This series has five» easy 5 minute installments. This first installment: O Hapless Louis!.
I (Jack Le Moine) think that executing the Louis was where the French Revolution went bad. Previous violence could be attributed to mob excess while official restraints on the king and his family could be attributed to necessary defense to the power of the royal autocrat. Indeed, after the restoration in 1815, the new King began a Reign of Terror all his own. But when the revolutionaries began judicial murders sympathies were divided. Murder and counter-murder. First Louis then Marat.
These tragic scenes, and the opening of the civil war which followed, are depicted by Carlyle in that manner, all his own. You are there experiencing the events with all Carlyle’s emotions towards them and all the horror for after these murders, it became a story of that genre.
This selection is from The French Revolution — A History by Thomas Carlyle published in 1837. For works benefiting from the latest research see the “More information” section at the bottom of these pages.
Thomas Carlyle was famous for writing to immerse the reader in history. He imagines being present at the time of he writes of. Interesting technique. People either love or hate his writings.
To this conclusion, then, hast thou come, O hapless Louis! The Son of Sixty Kings is to die on the Scaffold by form of Law. Under Sixty Kings this same form of Law, form of Society, has been fashioning itself together these thousand years; and has become, one way and other, a most strange Machine. Surely, if needful, it is also frightful, this Machine; dead, blind; not what it should be; which, with swift stroke, or by cold slow torture, has wasted the lives and souls of innumerable men. And behold now a King himself, or say rather Kinghood in his person, is to expire here in cruel tortures; like a Phalaris shut in the belly of his own red-heated Brazen Bull! It is ever so; and thou shouldst know it, O haughty tyrannous man: injustice breeds injustice; curses and falsehoods do verily return “always home,” wide as they may wander. Innocent Louis bears the sins of many generations: he too experiences that man’s tribunal is not in this Earth; that if he had no Higher one, it were not well with him.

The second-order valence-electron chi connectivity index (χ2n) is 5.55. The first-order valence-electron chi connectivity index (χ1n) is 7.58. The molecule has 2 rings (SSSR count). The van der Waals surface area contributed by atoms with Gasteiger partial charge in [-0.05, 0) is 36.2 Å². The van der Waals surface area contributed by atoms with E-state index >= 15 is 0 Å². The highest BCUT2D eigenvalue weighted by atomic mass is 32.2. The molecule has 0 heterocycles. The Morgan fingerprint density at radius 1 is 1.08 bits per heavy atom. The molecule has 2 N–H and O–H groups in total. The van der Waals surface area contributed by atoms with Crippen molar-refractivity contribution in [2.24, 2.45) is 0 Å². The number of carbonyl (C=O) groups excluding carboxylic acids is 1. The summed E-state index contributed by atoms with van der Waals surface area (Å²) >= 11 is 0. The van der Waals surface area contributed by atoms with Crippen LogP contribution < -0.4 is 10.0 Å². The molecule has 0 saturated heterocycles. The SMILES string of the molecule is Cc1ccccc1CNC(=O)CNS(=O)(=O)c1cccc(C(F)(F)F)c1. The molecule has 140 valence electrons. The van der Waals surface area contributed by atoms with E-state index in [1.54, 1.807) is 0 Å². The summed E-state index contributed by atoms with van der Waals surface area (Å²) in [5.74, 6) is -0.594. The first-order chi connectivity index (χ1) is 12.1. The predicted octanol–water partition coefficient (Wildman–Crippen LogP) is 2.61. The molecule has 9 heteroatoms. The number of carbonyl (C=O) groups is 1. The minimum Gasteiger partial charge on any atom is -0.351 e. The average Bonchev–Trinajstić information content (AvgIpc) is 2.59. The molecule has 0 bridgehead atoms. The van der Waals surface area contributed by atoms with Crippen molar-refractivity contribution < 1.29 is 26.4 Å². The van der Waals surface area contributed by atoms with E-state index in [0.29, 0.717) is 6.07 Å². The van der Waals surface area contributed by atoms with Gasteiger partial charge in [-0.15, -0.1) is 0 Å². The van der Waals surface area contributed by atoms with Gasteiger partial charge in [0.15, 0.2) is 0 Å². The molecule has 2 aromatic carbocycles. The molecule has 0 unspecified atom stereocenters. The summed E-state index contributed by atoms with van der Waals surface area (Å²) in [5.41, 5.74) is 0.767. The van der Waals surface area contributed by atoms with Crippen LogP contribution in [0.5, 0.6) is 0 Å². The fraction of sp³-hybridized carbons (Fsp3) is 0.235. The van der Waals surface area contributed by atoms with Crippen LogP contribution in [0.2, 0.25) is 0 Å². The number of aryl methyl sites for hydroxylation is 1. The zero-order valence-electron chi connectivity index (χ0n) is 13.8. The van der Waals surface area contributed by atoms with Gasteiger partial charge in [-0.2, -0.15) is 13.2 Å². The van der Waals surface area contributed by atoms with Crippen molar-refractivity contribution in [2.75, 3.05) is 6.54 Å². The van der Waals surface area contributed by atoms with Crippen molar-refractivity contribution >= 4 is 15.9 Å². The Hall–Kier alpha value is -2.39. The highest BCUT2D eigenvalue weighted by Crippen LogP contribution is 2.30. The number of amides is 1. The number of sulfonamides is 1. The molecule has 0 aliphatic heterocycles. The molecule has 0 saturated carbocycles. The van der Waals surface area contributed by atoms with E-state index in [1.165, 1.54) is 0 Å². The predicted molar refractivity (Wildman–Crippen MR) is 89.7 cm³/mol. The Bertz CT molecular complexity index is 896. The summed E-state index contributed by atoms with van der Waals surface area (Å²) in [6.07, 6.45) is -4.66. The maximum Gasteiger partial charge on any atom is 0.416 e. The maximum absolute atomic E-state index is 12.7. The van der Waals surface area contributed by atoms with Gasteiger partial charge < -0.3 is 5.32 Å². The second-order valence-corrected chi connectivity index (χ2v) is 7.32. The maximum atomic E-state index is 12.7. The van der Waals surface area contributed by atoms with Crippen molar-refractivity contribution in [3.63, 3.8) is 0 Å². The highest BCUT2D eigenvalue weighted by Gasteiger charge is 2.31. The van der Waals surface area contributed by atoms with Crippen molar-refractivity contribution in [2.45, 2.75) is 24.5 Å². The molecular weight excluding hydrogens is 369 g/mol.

A King dying by such violence appeals impressively to the imagination; as the like must do, and ought to do. And yet at bottom it is not the King dying, but the man! Kingship is a coat: the grand loss is of the skin. The man from whom you take his Life, to him can the whole combined world do more? Lally went on his hurdle; his mouth filled with a gag. Miserablest mortals, doomed for picking pockets, have a whole five-act Tragedy in them, in that dumb pain, as they go to the gallows, unregarded; they consume the cup of trembling down to the lees. For Kings and for Beggars, for the justly doomed and the unjustly, it is a hard thing to die. Pity them all: thy utmost pity, with all aids and appliances and throne-and-scaffold contrasts, how far short is it of the thing pitied!
A Confessor has come; Abbe Edgeworth, of Irish extraction, whom the King knew by good report, has come promptly on this solemn mission. Leave the Earth alone, then, thou hapless King; it with its malice will go its way, thou also canst go thine. A hard scene yet remains: the parting with our loved ones. Kind hearts environed in the same grim peril with us; to be left here! Let the Reader look with the eyes of Valet Clery through these glass doors, where also the Municipality watches, and see the cruelest of scenes: